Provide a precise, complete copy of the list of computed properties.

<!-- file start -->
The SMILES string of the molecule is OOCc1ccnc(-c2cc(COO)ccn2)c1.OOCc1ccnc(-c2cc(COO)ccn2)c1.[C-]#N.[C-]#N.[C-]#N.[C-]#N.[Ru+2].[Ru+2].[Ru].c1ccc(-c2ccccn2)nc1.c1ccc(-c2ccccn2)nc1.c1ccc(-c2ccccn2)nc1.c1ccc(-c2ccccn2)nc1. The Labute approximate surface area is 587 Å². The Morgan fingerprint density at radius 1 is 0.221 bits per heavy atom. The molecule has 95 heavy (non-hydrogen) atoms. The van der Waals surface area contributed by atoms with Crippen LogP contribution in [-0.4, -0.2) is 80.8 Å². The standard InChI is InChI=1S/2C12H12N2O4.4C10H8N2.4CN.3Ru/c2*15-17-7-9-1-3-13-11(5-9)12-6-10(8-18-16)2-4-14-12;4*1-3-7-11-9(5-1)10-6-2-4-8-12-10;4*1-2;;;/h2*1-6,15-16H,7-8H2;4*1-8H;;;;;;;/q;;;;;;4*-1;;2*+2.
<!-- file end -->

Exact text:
The SMILES string of the molecule is OOCc1ccnc(-c2cc(COO)ccn2)c1.OOCc1ccnc(-c2cc(COO)ccn2)c1.[C-]#N.[C-]#N.[C-]#N.[C-]#N.[Ru+2].[Ru+2].[Ru].c1ccc(-c2ccccn2)nc1.c1ccc(-c2ccccn2)nc1.c1ccc(-c2ccccn2)nc1.c1ccc(-c2ccccn2)nc1. The Labute approximate surface area is 587 Å². The Morgan fingerprint density at radius 1 is 0.221 bits per heavy atom. The molecule has 95 heavy (non-hydrogen) atoms. The van der Waals surface area contributed by atoms with Crippen LogP contribution in [-0.4, -0.2) is 80.8 Å². The standard InChI is InChI=1S/2C12H12N2O4.4C10H8N2.4CN.3Ru/c2*15-17-7-9-1-3-13-11(5-9)12-6-10(8-18-16)2-4-14-12;4*1-3-7-11-9(5-1)10-6-2-4-8-12-10;4*1-2;;;/h2*1-6,15-16H,7-8H2;4*1-8H;;;;;;;/q;;;;;;4*-1;;2*+2.